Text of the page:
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CyberMiles’ Blockchain to Enable Customized Smart Contracts to Decentralaize – and Democratize – E-Commerce


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E-commerce is arguably the most transformative force in modern retail, to such a degree that just on its own, it’s a $1+ trillion global industry. However, until now, technology has not kept up with the need for faster, more secure and less costly payment systems that e-commerce merchants are hungry for. CyberMiles, a developer of “smart business contracts” for e-commerce, aims to enable a new era in payment technology that will level the e-commerce playing field for all.

The CyberMiles blockchain is supporting an ecosystem that will allow its network to attract a diverse range of participants who will share resources, thereby achieving a truly decentralized network. The network, in turn, will be maintained with the use of CyberMiles Tokens (CMTs).

Because the CyberMiles blockchain is compatible with Ethereum, both distributed applications and smart contracts can transfer to the CyberMiles blockchain without changing any code.

The CyberMiles team, because of this and other reasons, believes that blockchain is moving from just another IT solution to a true ecosystem builder.

CVM is 18,000 Times Faster Than EVM

Looking to build a decentralized ecosystem for e-commerce, CyberMiles designed a virtual machine capable of performing 10,000 transactions per second, an exceptionally high transaction volume that e-commerce requires.

The CyberMiles Virtual Machine (CVM) can complete mission-critical tasks that were impossible (or impractical) to complete on the Ethereum Virtual Machine (EVM). CyberMiles technology, coupled with its DPoS consensus mechanism, enables business applications to run much faster and cheaper.

CVM surpasses EVM processing time for computing addition, multiplication, bubble sorting, and the Scrypt algorithm, by 11.5 times, 12.8 times, 199 times and 18,039 times, respectively.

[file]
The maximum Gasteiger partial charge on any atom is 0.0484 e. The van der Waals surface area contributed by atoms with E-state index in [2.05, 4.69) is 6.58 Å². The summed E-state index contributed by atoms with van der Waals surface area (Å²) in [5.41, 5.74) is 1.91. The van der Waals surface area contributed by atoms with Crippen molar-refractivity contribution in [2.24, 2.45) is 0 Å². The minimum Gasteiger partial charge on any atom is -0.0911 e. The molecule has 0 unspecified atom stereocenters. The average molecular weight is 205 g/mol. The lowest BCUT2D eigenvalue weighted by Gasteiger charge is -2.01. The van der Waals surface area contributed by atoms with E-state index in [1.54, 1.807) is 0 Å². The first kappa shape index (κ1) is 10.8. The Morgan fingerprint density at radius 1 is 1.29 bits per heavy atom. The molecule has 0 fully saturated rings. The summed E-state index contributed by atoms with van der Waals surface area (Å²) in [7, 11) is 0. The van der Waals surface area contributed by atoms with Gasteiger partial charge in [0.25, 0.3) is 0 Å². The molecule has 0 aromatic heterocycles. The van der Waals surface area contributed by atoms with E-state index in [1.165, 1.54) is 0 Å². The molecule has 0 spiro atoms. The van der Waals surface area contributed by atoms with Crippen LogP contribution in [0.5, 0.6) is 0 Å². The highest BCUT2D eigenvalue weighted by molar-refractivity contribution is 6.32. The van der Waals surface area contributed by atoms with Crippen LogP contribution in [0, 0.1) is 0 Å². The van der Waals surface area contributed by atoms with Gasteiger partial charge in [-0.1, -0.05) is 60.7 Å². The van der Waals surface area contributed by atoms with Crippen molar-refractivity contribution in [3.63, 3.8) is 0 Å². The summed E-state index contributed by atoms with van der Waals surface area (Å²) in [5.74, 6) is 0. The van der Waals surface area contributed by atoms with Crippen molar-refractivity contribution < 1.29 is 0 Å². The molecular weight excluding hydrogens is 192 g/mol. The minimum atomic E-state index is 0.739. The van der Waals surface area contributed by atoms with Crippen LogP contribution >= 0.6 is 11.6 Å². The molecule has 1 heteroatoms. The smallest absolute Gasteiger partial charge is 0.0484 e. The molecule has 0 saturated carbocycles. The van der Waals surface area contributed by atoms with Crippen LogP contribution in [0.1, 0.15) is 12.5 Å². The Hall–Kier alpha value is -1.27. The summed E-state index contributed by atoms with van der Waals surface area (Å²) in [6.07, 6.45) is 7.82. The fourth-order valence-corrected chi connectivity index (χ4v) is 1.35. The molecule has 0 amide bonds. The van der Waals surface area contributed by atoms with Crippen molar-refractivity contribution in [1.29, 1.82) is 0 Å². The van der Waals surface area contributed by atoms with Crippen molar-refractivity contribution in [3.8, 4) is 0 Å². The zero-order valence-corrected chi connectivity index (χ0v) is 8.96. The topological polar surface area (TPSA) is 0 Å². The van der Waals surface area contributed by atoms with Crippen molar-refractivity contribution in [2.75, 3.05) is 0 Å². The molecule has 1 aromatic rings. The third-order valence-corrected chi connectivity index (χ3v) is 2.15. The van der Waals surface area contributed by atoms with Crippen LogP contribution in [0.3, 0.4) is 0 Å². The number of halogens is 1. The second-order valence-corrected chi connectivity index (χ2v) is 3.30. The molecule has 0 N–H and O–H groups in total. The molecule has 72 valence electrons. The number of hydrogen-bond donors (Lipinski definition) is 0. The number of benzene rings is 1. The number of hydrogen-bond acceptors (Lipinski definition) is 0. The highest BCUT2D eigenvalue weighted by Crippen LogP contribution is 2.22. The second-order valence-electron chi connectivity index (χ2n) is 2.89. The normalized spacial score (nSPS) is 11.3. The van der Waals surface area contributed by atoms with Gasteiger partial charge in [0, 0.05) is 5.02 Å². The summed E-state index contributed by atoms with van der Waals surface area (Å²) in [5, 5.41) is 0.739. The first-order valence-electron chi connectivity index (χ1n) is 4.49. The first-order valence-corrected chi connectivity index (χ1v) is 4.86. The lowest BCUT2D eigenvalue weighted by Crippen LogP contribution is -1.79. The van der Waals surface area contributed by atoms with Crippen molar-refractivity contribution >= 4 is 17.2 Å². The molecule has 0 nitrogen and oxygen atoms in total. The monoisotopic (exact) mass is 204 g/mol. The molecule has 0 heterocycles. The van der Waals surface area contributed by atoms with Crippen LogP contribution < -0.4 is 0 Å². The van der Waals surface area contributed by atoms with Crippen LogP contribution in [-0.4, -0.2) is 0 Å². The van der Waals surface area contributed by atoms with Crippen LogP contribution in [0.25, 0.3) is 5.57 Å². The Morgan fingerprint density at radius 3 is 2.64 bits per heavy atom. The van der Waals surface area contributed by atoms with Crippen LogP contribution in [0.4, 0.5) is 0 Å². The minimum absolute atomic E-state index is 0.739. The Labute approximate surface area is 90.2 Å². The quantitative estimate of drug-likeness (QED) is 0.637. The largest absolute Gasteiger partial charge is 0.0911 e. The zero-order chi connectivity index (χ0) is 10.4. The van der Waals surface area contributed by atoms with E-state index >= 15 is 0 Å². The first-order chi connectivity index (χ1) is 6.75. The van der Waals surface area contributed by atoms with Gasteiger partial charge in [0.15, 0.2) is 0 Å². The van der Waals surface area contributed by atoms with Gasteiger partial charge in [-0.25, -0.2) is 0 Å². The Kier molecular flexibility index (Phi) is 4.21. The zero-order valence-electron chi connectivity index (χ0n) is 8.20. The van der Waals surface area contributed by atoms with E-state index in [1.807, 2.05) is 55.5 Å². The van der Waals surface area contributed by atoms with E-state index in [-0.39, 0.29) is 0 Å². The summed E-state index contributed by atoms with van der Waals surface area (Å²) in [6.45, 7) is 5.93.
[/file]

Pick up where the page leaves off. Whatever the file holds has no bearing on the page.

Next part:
Consider this: Where the EVM takes 35.3 seconds to perform 20 million additions, the CVM takes 3.26 seconds. Where the EVM takes 48 seconds to do 60,000 bubble sorts, the CVM takes 48 seconds. Where the EVM takes nearly 35 seconds to do 10 million multiplications, the CVM takes under three seconds.

Making Scrypt Affordable

Scrypt, which is often required to verify bitcoin transactions, is almost impossible on Ethereum at the present time since it takes 370 million units of gas, which is around 1 ETH below the normal gas price. Even if someone were willing to pay this price, each Ethereum block can only consume 8 million units of gas, which makes it impossible to run Scrypt for a single transaction.

This cost is important, considering e-commerce applications are increasingly accepting multiple cryptocurrencies.

The CyberMiles blockchain incorporates community contributed Scrypt implementations as a module in the CVM that enables anyone to create and deploy enhancements to the CVM.

Ensuring Safety And Cost Controls

To ensure the safety of users’ funds, the CyberMiles blockchain uses a “pre-defense” and “post-recovery” protection mechanism.

To control users’ costs, the CyberMiles blockchain removes transaction fees for the more common functions, without compromising network security.

CyberMiles brings the benefit of a single, large e-commerce network that is maintained and validated by a community of trusted peers. The decentralized ecosystem will allow small businesses and consumers alike to realize a substantial amount of savings and profit and be able to know where the funds they have used or invested end up.